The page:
The Eulogy for Charles Dierbach


As wisdom writer who penned the book of Ecclesiastes declared,  “For everything there is a season, and a time for every matter under heaven; at time to be born, and a time to die;… a time to weep, and a time to laugh; a time to mourn, and a time to dance.”

And it is true.  But it is also true that sometimes these times blend together, a time when tears are mixed together with laughter.  And perhaps this is such a time.   It is a time to give thanks for the life of a Charlie, a good man who has run his race well.  Charlie served his country well in Germany with the wrap up of World War II.  He was a loving, faithful husband of over 53 years of marriage to Flora, and a devoted father for his two sons, Richard and Mark, and Father-in-law to Lisa, and a proud grandfather for his two grandsons, Tommy and Conner.

He loved his extended family and his home state of New Jersey where he lived the great majority of his life, but he was willing to leave behind New Jersey for the joy of watching his two grandsons grow up.

He enjoyed his life with gusto with a big personality that filled up a room, and had fun to his end of his life competing and winning with fantasy football with his sons, and WII bowling and golf with his wife.

There is gratitude for a life well lived.  But there is also sadness that this good man is no longer here in the flesh to touch, to hear his voice.

In this life joy and sadness often come mixed up together.  And so what I would want to say to you is be gentle with yourselves, and know that whatever it is you are feeling in this fragile time is what you need to feel.  If you need this to be a time to weep, there is no shame in tears, for tears are, as someone said, the lubricant of the Holy Spirit.

But too often people miss the joy because they are too focused on the sadness, and we don’t want to that today.  And there is and abundance of joy present.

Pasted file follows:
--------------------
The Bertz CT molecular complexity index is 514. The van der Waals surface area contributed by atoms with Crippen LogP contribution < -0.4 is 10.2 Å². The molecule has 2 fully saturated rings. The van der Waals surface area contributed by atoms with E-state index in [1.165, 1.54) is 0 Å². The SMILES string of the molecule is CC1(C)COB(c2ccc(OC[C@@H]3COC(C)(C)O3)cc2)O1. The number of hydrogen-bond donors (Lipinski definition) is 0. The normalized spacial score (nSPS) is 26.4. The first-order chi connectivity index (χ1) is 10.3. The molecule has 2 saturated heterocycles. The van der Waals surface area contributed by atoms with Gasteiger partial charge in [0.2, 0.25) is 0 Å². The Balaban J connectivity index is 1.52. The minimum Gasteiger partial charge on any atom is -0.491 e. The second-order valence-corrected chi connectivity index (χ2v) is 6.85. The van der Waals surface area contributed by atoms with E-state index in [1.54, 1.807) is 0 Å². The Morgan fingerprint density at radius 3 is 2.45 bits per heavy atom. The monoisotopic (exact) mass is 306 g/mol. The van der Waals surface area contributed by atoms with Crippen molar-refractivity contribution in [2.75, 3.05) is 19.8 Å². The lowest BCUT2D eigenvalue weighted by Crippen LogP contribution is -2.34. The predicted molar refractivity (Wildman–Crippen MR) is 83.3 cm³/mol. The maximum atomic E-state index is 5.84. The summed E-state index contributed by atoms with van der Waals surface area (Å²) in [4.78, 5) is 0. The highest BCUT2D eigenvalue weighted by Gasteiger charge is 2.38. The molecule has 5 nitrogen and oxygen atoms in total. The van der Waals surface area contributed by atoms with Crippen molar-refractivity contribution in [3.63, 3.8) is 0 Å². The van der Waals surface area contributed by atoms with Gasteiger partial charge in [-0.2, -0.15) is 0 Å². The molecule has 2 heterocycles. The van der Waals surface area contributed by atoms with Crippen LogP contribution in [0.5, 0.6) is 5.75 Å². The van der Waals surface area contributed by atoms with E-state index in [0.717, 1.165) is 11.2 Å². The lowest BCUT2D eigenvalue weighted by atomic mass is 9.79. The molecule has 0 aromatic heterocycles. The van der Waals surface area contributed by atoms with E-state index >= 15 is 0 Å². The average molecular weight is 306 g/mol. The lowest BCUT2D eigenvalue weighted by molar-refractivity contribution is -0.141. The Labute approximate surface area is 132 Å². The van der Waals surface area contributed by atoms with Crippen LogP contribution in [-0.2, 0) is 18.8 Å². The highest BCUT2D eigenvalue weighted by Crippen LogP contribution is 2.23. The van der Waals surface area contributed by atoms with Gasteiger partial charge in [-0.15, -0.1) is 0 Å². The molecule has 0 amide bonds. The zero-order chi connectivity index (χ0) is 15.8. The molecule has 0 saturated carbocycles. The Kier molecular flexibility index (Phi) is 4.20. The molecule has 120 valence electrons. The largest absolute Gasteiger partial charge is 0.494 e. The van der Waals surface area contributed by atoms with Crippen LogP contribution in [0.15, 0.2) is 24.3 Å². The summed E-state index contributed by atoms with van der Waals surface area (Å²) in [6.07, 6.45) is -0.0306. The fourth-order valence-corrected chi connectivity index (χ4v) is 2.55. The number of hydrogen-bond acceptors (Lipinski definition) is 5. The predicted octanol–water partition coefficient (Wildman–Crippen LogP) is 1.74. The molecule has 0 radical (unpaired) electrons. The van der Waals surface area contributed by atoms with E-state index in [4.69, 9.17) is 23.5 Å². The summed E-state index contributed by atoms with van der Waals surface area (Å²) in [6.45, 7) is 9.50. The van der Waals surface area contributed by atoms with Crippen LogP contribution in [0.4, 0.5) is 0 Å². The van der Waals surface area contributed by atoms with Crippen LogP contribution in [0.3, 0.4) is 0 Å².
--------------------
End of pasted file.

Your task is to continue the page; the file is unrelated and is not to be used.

At times like this I often like to remember the words of the Apostle Paul spoken in 1 Corinthians 13 – the great love chapter – words more often heard at weddings than at memorial services.   Given Charlie and Flora’s 53 years of marriage it seems appropriate to remember what Paul says, and that is that without love, we are nothing.

We easily get led astray in the busyness of our lives, and we come to think that life is about other things than love.  But death has a way of bringing us back to this singular truth.

Love is the only thing that is eternal, everything else passes away.   To be patient and kind with one another; to forgo envy and arrogance to let go of resentments; this is what the nature of love.  And you don’t make it through 53 years of marriage without a love that endures.


Charlie had his rough edges, but there is no denying the fact that he loved you; his love was unmistakable.  And this love has not died.


The night before Jesus himself died, he told his friends, “In my Father’s house there are many dwelling places.” He said he was going there to prepare a place for us.   The doorway to this mansion is death.


We do not have words to adequately describe how beautiful the dimension that Charlie has entered into when he passed through that doorway.   The apostle Paul said that the suffering of this age, which can, at times, seem overwhelming, in no way compares to the glory that is to be revealed to us when pass through that doorway.


There is nothing but love there — everlasting, eternal love.  And Charlie’s love for you has not ended; it has only deepened. So he hasn’t left you orphaned either.  So don’t let your hearts be troubled.  A place is prepared for you as well.


None of us knows how much time we have left in this world.  It could be quite a while; it could be very little.  Either way, let us live savor the gift. As it says in Psalm 27,  let us live in the house of the Lord all the days of our lives, beholding the beauty of the Lord, remembering that the whole universe is God’s house, and his beauty is all about us.


It is especially present in those we have been given to love in this life.


Richard, Mark.